Thursday, April 30, 2015

ICS-CERT Publishes OPTO 22 Advisory

This afternoon the DHS ICS-CERT published an advisory for twin buffer overflow vulnerabilities in OPTO 22 products. The vulnerabilities were reported by Ivan Sanchez from Nullcode Team. OPTO has released new versions that mitigate the vulnerabilities and Sanchez has been able to verify the efficacy of the fix.

The twin vulnerabilities are:

∙ Heap-based buffer overflow, CVE-2015-1006; and
∙ Stack-based buffer overflow, CVE-2015-1007.

ICS-CERT reports that a relatively unskilled attacker could remotely exploit the heap-based overflow vulnerability. The Stack-based overflow would require a social engineering attack before the vulnerability could be remotely exploited.

OPTO reports that the stack-based overflow vulnerability actually resides in a Rockwell OPC Test Client application (no version number is provided). The newer, unaffected OPTO 22 products use a ProSys Test Client application instead. Owners can obtain a copy of the ProSys Test Client from the OPTO 22 FTP site if they do not want to install the updated version of the PAC Project applications.

This is apparently just another case of a vendor using another vendor’s files without understanding the included vulnerabilities. It would be interesting if someone (ICS-CERT MAYBE) would look to see how many other systems were using the vulnerable Rockwell OPC Test Client.

Automotive Consortium for Embedded Security

Today the DOJ’s Antitrust Division published a notice in the Federal Register (80 FR 24279) that the Southwest Research Institute—Cooperative Research Group on Automotive Consortium for Embedded Security (ACES) has filed paperwork seeking limited protection from federal antitrust regulations under provisions of the National Cooperative Research and Production Act of 1993 (15 USC Chapter 69).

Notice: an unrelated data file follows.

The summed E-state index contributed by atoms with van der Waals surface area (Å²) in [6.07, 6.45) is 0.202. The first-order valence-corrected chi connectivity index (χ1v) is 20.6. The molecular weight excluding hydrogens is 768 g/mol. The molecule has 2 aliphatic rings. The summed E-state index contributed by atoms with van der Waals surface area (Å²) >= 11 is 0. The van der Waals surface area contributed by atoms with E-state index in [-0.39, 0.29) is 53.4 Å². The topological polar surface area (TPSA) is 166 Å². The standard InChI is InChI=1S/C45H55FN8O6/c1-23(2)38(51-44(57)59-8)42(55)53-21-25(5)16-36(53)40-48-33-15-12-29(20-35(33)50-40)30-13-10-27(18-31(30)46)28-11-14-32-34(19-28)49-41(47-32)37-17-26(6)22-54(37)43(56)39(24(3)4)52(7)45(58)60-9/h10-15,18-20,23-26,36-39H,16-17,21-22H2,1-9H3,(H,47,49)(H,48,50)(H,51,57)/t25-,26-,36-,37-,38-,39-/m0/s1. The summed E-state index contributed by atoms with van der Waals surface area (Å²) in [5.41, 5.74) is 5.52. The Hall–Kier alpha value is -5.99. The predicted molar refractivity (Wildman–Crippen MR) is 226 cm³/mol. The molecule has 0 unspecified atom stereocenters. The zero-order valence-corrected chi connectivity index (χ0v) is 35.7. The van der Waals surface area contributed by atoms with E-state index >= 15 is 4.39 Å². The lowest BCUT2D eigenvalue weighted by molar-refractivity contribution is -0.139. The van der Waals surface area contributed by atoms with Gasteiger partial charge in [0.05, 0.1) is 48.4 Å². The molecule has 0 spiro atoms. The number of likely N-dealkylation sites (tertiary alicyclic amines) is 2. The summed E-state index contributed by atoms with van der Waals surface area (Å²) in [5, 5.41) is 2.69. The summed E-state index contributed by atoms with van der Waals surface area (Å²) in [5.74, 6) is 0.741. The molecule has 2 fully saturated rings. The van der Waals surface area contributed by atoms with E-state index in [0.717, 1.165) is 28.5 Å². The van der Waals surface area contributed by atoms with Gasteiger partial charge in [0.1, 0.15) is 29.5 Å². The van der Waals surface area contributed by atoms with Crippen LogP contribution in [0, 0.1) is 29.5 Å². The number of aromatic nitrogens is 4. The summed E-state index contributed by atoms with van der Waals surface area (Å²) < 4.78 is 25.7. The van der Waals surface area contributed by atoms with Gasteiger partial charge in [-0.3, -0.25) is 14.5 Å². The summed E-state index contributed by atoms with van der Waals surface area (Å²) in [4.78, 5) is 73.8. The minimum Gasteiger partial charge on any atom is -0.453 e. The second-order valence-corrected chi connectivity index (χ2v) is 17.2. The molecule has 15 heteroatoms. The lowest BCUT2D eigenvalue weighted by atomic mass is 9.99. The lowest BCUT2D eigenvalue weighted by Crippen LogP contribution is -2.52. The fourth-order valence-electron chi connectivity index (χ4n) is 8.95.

∙ Delphi Automotive Systems, LLC, Kokomo, IN;
∙ Denso International America, Inc., Southfield, MI;
∙ Ford Motor Company, Dearborn, MI;
∙ GM Global Technology Operations LLC, Detroit, MI;
∙ Honda R&D Americas, Inc., Raymond, OH; and
∙ Robert Bosch LLC, Farmington Hills, MI

The listed objectives of the ACES include:

∙ Perform high-risk/high-reward pre-competitive and non-competitive research and development;
∙ Serve as an independent verification and validation entity;
∙ Develop understanding of industry problems and associated risk;
∙ Monitor and share threats and industry research;
∙ Keep abreast of and provide input for emerging safety and security regulations and standards; and
∙ Provide members with relevant solutions and actionable results.


With recent revelations of systemic security vulnerabilities in a number of automotive systems it is encouraging to see the industry take proactive measures to address these issues. While individual automotive companies could probably come up with adequate solutions to these cybersecurity problems, it makes much more sense for industry wide solutions to be developed and deployed. This is particularly true given the relatively small number of available cybersecurity experts available to work on control system issues in general.

Wednesday, April 29, 2015

PHMSA Publishes Gas Cylinder Safety Advisory

Today the DOT’s Pipeline and Hazardous Material Safety Administration published a safety advisory in the Federal Register (80 FR 23851-23852) concerning unauthorized certification
of compressed gas cylinders.

PHMSA reports that between April 1986 through October 2014 that Liberty Industrial Gases and Welding Supplies Inc did not properly test ICC, DOT-Specification, or DOT-Special Permit cylinders that were presented for re-certification. Lacking proper testing, PHMSA considers that these cylinders are not safe for the transportation of hazardous materials. Cylinders marked by Liberty should be immediately taken out of service and emptied in an appropriate manner. Cylinders should be re-certified by a DOT-authorized cylinder requalifier to ensure their suitability for continued service.